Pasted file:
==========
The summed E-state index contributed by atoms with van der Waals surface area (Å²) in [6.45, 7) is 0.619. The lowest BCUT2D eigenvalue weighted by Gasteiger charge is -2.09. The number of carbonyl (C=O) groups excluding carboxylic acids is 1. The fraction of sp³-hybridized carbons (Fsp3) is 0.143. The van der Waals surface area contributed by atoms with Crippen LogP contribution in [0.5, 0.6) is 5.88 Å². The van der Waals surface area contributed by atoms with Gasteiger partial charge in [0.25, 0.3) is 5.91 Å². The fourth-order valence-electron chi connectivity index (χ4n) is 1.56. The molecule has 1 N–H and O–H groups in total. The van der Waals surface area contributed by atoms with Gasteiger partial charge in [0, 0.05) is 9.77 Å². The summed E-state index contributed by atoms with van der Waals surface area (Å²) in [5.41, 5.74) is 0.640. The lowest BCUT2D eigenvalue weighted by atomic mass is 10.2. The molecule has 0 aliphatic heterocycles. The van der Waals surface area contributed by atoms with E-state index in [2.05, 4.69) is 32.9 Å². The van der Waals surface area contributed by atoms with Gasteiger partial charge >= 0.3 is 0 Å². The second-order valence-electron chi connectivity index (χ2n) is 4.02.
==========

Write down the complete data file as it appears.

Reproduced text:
The summed E-state index contributed by atoms with van der Waals surface area (Å²) in [6.45, 7) is 0.619. The lowest BCUT2D eigenvalue weighted by Gasteiger charge is -2.09. The number of carbonyl (C=O) groups excluding carboxylic acids is 1. The fraction of sp³-hybridized carbons (Fsp3) is 0.143. The van der Waals surface area contributed by atoms with Crippen LogP contribution in [0.5, 0.6) is 5.88 Å². The van der Waals surface area contributed by atoms with Gasteiger partial charge in [0.25, 0.3) is 5.91 Å². The fourth-order valence-electron chi connectivity index (χ4n) is 1.56. The molecule has 1 N–H and O–H groups in total. The van der Waals surface area contributed by atoms with Gasteiger partial charge in [0, 0.05) is 9.77 Å². The summed E-state index contributed by atoms with van der Waals surface area (Å²) in [5.41, 5.74) is 0.640. The lowest BCUT2D eigenvalue weighted by atomic mass is 10.2. The molecule has 0 aliphatic heterocycles. The van der Waals surface area contributed by atoms with E-state index in [2.05, 4.69) is 32.9 Å². The van der Waals surface area contributed by atoms with Gasteiger partial charge >= 0.3 is 0 Å². The second-order valence-electron chi connectivity index (χ2n) is 4.02.